ARE IBERIAN AND BASQUE GENETICALLY RELATED? This is a very complex subject in which a person without knowledge on historical linguistics can be easily deceived (even if they are university teachers or civil servants who give subventions) so I must refer to my paper on the subject in Fontes Linguae Vasconum. Briefly, my opinion is: Of course they are, but not in the stupid way some 'ignorantes magna cum (ignorantiae) avaritia' say.
THE PROBLEM WITH "MAGICAL TRANSLATORS"
Do you think that I exaggerate?. Simply consider about the last of these "magical translators". Alonso García has published a series of books presented as a contribution to the ethnical Basque origin of many ancient peoples, offering revolutionary translations of Iberian, Etruscan, Minoan, Egyptian and many other languages (I was just too bored to waste my time in the count). Well, perhaps it would be a long story to demonstrate a false decipherment to a person who does not have linguistic knowledge, even if it is very suspicious that the "ability" to translate every word in every inscription isn't accompanied by a minimal ability to reconstruct the grammar or the historical phonology of those languages, but, besides the absurd esoteric translation that he "discovers" even in short marks on pottery, his results imply that the ancient speakers of those languages knew their own language much worse than Alonso García does, as he contradicts the evidence provided by bilingual texts.
For the Etruscan inscription of Pyrgi we have a Phoenician bilingual. Even so, we got another revolutionary translation (and, as Phoenician is a language close to Hebrew, maybe he should adapt both languages to his "Etruscan" and provide us with a revolutionary translation of the Bible). Finally he has included Hittite among his translations. But Hittite not only is a clearly Indo-European language with lexical counterparts even in English, but there are also many bilingual documents and even multilingual dictionaries (especially Hittite - Akkadian) made by the Hittites themselves. Besides, there's still more: the cuneiform ideograms are read by Alonso as phonetic signs (even with their conventional Sumerian reading in spite of the fact that these readings are a modern scholar convention); and many of the "Basque" words that Alonso finds in the Hittite inscriptions are clear Romance loan words in Basque (such as 'kale' "street" sp. "calle" or 'zeru' "sky" sp. "cielo").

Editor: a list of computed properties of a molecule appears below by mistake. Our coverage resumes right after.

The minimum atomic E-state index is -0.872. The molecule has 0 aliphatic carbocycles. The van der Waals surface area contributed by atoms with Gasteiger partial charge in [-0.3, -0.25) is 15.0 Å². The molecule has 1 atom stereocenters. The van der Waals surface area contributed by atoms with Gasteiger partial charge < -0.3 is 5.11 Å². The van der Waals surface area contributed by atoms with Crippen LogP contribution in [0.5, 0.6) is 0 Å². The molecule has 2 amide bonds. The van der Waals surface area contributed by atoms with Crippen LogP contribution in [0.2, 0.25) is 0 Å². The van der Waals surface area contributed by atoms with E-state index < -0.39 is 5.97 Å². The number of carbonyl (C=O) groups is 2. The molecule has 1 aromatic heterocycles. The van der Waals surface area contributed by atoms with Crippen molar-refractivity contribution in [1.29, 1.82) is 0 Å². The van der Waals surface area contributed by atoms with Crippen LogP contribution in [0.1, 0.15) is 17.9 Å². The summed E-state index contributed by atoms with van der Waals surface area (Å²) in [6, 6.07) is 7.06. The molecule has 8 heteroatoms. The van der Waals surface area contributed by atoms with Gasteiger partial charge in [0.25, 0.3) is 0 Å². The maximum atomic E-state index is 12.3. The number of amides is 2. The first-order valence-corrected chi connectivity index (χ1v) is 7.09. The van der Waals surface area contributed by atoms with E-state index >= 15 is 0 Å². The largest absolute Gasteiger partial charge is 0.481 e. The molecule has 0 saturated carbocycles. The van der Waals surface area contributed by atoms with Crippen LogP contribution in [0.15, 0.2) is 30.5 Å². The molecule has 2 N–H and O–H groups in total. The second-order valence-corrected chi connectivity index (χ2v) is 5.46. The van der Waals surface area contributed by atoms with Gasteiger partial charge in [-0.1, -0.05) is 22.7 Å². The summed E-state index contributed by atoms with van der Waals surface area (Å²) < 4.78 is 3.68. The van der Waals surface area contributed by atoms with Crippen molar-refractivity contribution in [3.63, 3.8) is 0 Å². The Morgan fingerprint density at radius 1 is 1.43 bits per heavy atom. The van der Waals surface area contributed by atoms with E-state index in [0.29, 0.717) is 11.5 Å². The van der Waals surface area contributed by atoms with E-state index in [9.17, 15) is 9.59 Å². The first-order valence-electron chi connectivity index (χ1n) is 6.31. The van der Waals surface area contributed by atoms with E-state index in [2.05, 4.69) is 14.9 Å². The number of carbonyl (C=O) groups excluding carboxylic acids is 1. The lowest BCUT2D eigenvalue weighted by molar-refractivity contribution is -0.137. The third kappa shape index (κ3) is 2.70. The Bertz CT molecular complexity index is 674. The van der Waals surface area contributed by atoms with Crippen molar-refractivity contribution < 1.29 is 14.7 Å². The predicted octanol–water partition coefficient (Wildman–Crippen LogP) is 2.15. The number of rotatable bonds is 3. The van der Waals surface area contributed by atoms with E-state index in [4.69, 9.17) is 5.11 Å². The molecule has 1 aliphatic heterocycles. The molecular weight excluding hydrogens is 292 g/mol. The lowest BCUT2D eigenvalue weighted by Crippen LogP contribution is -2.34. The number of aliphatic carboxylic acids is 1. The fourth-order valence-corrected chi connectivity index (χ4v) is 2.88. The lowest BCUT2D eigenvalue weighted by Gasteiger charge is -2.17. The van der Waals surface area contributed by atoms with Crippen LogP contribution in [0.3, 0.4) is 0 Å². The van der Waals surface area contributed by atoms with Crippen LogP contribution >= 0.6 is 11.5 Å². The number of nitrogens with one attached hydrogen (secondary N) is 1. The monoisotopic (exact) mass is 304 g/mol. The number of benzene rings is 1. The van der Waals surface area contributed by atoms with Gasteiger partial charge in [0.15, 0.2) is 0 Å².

Yes, it looks like the plot for a "Dumb and dumber" sequel but it's true. But still worse is the following. It turns out that his books are being published by the Editorial Complutense (yes, the publishing house of the very illustrious Universidad Complutense de Madrid); that he played an important role in an International Colloquium with communications on his work which, according to a big newspaper advertisement, was supported (and probably financed) by the Comunidad Autónoma de Madrid; that his discoveries on Etruscan are explained in the Enciclopedia Universal Micronet(CD 2000 edition) and in mass media (such as the newspaper "El Mundo"); and that his books can be found in the philology sections of specialized bookstores. As prof. De Hoz wrote:
"Que se haya desviado dinero público para la edición de supuestos trabajos lingüísticos cuyo interés científico es el mismo que el de la práctica de conjuros ante un muñeco de cera para la curación de cáncer, cuando tesis de considerable valor permanecen inéditas y sus autores tienen que buscar salidas académicas fuera del país es algo peor que una estupidez, es un crimen del que debe existir un responsable al que se debiera pedir cuentas" ("Viaje a ninguna parte a través del Mediterráneo. Las lenguas que no hablaron ni iberos, ni etruscos, ni cretenses" Rev. De Libros 28, abril 1999, 11).
I wonder whether Alonso or his very very important medicine professor co-autor Arnaiz-Villena would be able to translate a simple Latin text. I hope that the DNA genetics work of his co-autor is much better than this, otherwise ... (1)
On the other side, please, the next time a "magical translator" denounce his work to be ignored and kept silent about by the scientists, I would like he to quote and comment the "investigations" of at least one of the previous "magical translators" (I think almost fifty by now) who have "translated" Iberian. Don't "keep silent" about their works.